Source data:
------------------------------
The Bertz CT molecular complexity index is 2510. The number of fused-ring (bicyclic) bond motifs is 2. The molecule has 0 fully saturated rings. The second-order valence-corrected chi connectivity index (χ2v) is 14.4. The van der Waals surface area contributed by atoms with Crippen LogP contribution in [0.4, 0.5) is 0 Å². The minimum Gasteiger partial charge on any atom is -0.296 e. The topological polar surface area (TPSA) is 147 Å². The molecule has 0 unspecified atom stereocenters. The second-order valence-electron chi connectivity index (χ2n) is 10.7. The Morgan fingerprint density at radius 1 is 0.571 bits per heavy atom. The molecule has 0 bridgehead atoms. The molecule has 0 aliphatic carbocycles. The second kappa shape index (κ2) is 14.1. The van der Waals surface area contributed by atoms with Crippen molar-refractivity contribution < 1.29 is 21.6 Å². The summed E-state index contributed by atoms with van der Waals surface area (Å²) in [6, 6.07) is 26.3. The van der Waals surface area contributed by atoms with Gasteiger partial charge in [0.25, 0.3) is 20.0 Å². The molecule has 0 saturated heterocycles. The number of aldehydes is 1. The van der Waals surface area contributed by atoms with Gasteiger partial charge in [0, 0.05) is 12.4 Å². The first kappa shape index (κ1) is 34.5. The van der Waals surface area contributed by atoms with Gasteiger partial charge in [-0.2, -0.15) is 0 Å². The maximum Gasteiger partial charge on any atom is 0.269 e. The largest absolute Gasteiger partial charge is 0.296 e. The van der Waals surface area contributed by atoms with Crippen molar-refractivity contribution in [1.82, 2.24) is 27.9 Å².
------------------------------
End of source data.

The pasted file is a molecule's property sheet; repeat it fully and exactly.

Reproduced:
The Bertz CT molecular complexity index is 2510. The number of fused-ring (bicyclic) bond motifs is 2. The molecule has 0 fully saturated rings. The second-order valence-corrected chi connectivity index (χ2v) is 14.4. The van der Waals surface area contributed by atoms with Crippen LogP contribution in [0.4, 0.5) is 0 Å². The minimum Gasteiger partial charge on any atom is -0.296 e. The topological polar surface area (TPSA) is 147 Å². The molecule has 0 unspecified atom stereocenters. The second-order valence-electron chi connectivity index (χ2n) is 10.7. The Morgan fingerprint density at radius 1 is 0.571 bits per heavy atom. The molecule has 0 bridgehead atoms. The molecule has 0 aliphatic carbocycles. The second kappa shape index (κ2) is 14.1. The van der Waals surface area contributed by atoms with Crippen molar-refractivity contribution < 1.29 is 21.6 Å². The summed E-state index contributed by atoms with van der Waals surface area (Å²) in [6, 6.07) is 26.3. The van der Waals surface area contributed by atoms with Gasteiger partial charge in [0.25, 0.3) is 20.0 Å². The molecule has 0 saturated heterocycles. The number of aldehydes is 1. The van der Waals surface area contributed by atoms with Gasteiger partial charge in [0, 0.05) is 12.4 Å². The first kappa shape index (κ1) is 34.5. The van der Waals surface area contributed by atoms with Gasteiger partial charge in [-0.2, -0.15) is 0 Å². The maximum Gasteiger partial charge on any atom is 0.269 e. The largest absolute Gasteiger partial charge is 0.296 e. The van der Waals surface area contributed by atoms with Crippen molar-refractivity contribution in [1.82, 2.24) is 27.9 Å².